French philosopher and politician (1918-2004)wd:Q214225
country of citizenship: France
languages spoken, written or signed: French
educated at: Lycée Carnot
occupation: journalist, historian, politician, university teacher, French Resistance fighter
award received: Bavarian Order of Merit, Order of Merit of Baden-Württemberg, Legion of Honour, Broquette-Gonin prize, Deutscher Nationalpreis
Joseph Adolphe Rovan (born Joseph Adolph Rosenthal in Munich, Germany on July 25, 1918, died July 27, 2004), was a French philosopher and politician, and is considered a spiritual father of post-war Europe. Initially born into the Jewish faith, on Whitsunday 1944 he was received into the Catholic Church.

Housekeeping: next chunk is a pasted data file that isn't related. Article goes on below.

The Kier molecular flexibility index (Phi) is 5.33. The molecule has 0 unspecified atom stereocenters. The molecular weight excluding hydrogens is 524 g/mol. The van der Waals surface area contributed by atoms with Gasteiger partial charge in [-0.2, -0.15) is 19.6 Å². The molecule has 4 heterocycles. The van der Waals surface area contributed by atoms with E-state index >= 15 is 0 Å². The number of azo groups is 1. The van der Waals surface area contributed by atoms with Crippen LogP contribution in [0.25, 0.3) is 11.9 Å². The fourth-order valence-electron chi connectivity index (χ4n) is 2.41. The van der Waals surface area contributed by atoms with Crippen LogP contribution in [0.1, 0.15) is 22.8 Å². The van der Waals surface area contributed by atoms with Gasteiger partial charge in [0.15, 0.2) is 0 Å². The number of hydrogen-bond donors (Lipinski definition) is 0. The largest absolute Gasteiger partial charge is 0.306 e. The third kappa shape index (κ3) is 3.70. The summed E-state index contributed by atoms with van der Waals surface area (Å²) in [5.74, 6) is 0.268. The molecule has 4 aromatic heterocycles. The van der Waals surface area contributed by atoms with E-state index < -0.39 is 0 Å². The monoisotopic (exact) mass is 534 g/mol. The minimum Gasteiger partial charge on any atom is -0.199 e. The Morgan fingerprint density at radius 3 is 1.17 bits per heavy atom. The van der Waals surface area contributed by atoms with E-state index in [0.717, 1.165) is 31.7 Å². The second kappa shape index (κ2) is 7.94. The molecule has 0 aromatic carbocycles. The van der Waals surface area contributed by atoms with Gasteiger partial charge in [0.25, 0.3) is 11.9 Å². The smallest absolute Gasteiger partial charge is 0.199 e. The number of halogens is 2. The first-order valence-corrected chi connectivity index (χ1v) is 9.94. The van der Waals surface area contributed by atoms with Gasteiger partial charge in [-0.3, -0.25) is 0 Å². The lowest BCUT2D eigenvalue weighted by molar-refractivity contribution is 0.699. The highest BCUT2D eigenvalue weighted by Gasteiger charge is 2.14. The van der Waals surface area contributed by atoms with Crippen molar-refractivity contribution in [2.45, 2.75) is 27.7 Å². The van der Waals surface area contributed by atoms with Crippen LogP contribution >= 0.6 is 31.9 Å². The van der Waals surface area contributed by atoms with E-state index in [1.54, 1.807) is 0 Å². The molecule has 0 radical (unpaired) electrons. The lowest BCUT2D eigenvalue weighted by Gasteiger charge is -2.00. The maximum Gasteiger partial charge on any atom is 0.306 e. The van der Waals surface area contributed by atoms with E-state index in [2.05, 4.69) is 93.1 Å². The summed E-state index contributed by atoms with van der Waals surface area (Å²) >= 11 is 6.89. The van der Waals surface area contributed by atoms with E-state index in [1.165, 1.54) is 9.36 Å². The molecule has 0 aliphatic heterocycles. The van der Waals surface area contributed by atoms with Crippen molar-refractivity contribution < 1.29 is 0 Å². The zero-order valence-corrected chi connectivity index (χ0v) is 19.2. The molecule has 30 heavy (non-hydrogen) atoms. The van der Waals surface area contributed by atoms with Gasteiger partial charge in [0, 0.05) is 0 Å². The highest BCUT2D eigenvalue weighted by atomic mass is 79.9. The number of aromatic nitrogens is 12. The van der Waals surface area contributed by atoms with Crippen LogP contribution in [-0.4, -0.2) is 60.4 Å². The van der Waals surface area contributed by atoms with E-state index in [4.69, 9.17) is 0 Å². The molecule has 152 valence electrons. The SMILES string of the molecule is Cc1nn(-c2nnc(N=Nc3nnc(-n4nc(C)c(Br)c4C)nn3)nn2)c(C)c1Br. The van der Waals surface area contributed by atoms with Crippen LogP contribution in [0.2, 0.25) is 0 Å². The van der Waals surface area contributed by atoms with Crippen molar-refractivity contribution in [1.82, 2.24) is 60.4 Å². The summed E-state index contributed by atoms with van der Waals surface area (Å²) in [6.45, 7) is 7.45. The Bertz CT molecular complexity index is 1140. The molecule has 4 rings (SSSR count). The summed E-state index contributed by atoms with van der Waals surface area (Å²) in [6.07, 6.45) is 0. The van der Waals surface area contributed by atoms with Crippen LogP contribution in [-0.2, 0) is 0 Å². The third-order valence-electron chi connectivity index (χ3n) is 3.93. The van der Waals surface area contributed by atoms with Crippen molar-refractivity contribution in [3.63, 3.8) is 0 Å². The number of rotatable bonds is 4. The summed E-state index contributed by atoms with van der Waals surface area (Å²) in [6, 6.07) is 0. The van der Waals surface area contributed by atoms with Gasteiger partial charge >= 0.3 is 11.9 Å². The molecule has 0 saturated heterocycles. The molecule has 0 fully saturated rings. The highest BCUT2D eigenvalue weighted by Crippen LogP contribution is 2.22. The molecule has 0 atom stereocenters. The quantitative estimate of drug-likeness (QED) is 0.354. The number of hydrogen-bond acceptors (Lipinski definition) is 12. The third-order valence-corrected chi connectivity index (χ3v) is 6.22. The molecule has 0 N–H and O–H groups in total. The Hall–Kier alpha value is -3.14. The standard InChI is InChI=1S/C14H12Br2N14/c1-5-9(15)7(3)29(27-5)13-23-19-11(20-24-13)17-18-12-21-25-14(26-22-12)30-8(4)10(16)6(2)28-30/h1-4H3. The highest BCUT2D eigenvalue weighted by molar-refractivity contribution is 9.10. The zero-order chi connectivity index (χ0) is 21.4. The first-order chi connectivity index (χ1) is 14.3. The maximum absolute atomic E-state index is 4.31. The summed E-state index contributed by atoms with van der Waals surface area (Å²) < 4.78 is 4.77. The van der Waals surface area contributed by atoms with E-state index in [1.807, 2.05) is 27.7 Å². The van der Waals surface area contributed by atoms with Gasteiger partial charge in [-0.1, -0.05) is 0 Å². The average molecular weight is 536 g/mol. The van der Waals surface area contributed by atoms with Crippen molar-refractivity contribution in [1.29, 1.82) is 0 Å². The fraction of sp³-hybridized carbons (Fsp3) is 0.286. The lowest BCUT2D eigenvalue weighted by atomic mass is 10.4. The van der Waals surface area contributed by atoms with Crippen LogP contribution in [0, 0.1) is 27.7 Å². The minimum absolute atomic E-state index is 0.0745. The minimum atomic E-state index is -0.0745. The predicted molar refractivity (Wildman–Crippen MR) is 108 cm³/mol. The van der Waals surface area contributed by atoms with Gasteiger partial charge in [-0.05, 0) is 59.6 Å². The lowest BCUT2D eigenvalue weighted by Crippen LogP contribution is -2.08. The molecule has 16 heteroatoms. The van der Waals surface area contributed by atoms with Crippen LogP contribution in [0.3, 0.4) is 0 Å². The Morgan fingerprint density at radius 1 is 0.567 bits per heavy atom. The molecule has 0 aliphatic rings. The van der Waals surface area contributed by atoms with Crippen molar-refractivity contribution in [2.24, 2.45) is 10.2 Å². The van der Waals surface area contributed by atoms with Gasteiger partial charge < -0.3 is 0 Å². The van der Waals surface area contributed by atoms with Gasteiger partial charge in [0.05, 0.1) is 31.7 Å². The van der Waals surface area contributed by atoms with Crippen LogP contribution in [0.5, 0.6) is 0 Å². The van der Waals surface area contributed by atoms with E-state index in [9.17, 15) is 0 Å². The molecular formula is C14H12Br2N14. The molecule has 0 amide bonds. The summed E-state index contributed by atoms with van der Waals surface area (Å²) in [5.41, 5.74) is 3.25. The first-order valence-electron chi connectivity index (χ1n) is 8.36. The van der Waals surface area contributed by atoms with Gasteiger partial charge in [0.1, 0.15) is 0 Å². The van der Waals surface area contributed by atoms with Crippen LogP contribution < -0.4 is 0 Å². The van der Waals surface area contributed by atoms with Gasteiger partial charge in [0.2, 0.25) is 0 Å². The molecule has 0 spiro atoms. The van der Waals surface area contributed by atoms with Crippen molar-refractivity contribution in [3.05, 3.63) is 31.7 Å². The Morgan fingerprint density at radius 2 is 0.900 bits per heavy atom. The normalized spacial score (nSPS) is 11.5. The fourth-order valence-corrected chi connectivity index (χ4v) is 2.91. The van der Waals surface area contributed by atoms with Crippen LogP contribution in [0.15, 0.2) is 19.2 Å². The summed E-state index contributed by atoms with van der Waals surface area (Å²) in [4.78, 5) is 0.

Rovan was active in the French Resistance during World War II and was awarded the Croix de Guerre and the Médaille de la Résistance for his services. In 1944, he was arrested by the Gestapo and survived 10 months in the Dachau concentration camp. It was during this time that he converted to Catholicism. In 1945, after his return to France, he wrote in the magazine Esprit the article "L'Allemagne de nos mérites," where he suggested that the creation of a democratic Germany on the ruins of the Third Reich was the responsibility of the Allies.
Rovan has also been awarded the Legion d'Honneur, the Ordre National du Mérite, the German Order of Merit with Star, and the Bavarian Order of Merit. He died in a swimming accident in France.
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